Connecticut Lease Violations Attorney

Representing Landlords With Issues Related to Lease Violations on Residential or Commercial Property

The lease agreement your tenant signs is the primary document that establishes all of the rights and responsibilities of the landlord and the tenant. Many lease agreements address important issues that could have an impact on the value of your property, so make sure that your tenants understand and honor the terms of the agreement.

Unfortunately, this does not always happen, and many landlords throughout the state are forced to deal with tenants who violate the terms of their leases. If you have found yourself in this situation, you may not know how to proceed, and could worry about what may happen if you pursue legal action. Fortunately, there is help available.

The Landlord Law Firm is committed to providing landlords and property managers with information, advice, and representation regarding lease violations and other aspects of Connecticut landlord-tenant law. We have an easy-to-search catalog of hundreds of articles that property managers and landlords will find interesting, and our lawyers are available for consultations to discuss your specific legal issues. To schedule an appointment, call our office today at (203) 874-4747.

Common Lease Violations

Commercial and residential leases are the contractual agreements that identify the non-statutory rights and responsibilities of landlords and tenants. They can contain many clauses and terms that limit what a tenant may or may not do with or on the property. Common examples of lease violations include:

  • Nonpayment of rent – The landlord-tenant relationship is based on the idea that the landlord will allow the tenant to occupy a property in exchange for periodic rent. As a result, the most important part of a lease agreement is a description of the leased property, and the amount that the tenant will pay in rent and at what interval the tenant will pay it. When tenants fail to pay their rent, they are in violation of their leases, and landlords have the right to take legal action.
  • Keeping pets – Anyone with a pet understands that dogs, cats, birds, and other domestic animals invariably cause damage to their living spaces. As a result, to protect property values, many residential landlords place clauses in their leases that prohibit tenants from keeping pets. Unfortunately, tenants sometimes violate these clauses and try to keep pets anyway.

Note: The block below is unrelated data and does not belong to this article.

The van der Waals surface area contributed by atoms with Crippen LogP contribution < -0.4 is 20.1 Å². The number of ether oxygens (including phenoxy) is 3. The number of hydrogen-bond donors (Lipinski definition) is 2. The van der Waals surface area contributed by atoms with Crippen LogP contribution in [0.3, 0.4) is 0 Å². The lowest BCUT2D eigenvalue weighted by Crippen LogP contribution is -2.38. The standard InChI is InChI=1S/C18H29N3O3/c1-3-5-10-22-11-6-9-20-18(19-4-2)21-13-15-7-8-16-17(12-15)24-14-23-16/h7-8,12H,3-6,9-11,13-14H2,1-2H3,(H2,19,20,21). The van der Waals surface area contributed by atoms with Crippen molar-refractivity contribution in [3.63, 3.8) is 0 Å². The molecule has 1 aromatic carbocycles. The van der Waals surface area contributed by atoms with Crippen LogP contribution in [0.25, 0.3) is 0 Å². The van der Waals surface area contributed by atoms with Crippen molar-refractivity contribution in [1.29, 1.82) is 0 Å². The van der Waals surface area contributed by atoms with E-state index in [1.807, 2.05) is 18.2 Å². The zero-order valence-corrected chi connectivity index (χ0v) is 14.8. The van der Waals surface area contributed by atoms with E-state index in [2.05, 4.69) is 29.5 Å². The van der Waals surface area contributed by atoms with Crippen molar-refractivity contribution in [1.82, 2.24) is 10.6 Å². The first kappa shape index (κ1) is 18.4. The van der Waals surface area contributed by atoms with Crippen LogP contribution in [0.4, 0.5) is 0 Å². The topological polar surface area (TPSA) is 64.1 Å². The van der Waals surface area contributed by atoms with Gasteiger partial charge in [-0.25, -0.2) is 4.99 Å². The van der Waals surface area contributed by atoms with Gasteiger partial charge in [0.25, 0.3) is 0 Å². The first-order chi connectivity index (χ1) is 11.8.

• Restrictions on subleases – Both residential and commercial tenants may violate clauses that restrict subleases. In many cases, these situations arise when tenants try to mitigate their rent by leasing extra space to third parties. As a landlord, it is important to fully evaluate people or businesses that use your property, both to protect your property and minimize your legal liabilities.

Resolving Lease Violations Without Going to Court

It’s often possible to resolve lease violations without going to court. We regularly help our clients determine what to say to their tenants and how to say it to resolve situations before they escalate.

You may resolve issues informally and maintain your relationships with your existing tenants and save money. Generally speaking, if you suspect or know that a tenant is in violation of a lease, you simply try bringing it up in a conversation and provide an opportunity to remedy the violation. If you cannot resolve the matter this way, it is likely a good idea to discuss the matter with a lawyer. In some cases, the involvement of an attorney will result in compliance with the terms of a lease because it indicates imminent legal action.

Pursuing Evictions Based on Lease Violations

Connecticut law controls how landlords may pursue evictions based on lease violations. Generally speaking, the landlord must first provide the tenant with a default notice of some sort. If the default is not or cannot be remedied, your landlord attorney will then serve a notice to quit, which provides the tenant notice that the landlord is pursuing eviction.

Once the notice to quit has been served, the tenant may voluntarily leave the property and tender possession back to the landlord. If the period in which the tenant may leave lapses and he is still in possession of the property, the landlord may proceed with an eviction through court.

This overview is a very general description of the eviction process. Keep in mind that you must follow specific rules. For example, for notice to quit based on nonpayment of rent, tenants have no right to remedy the nonpayment and can be subject to eviction even if they pay the money owed. Tenants, however, may have 15 days to remedy other violations before you can proceed further with the legal process. You may be able to skip parts of the process in the case of a “serious nuisance.”

These are just a few examples of how complicated evictions can be, and any errors made in the eviction process can result in a problem tenant staying in a property much longer than necessary. For this reason, any landlord pursuing eviction should do so with the assistance of an attorney.

Call the Landlord Law Firm Today to Speak With a Connecticut Lease Violations Lawyer

As a landlord, lease violations can have serious impacts on the value of your properties and your financial situation. For this reason, address all lease violations as soon as you can—and in ways that maximize your chances to solve problems as efficiently as possible. The lawyers of the Landlord Law Firm will review the facts of your case and advise you as to how best to proceed. To schedule a consultation with one of our landlord lawyers, call our office today at (203) 874-4747 or send us an email through our online contact form.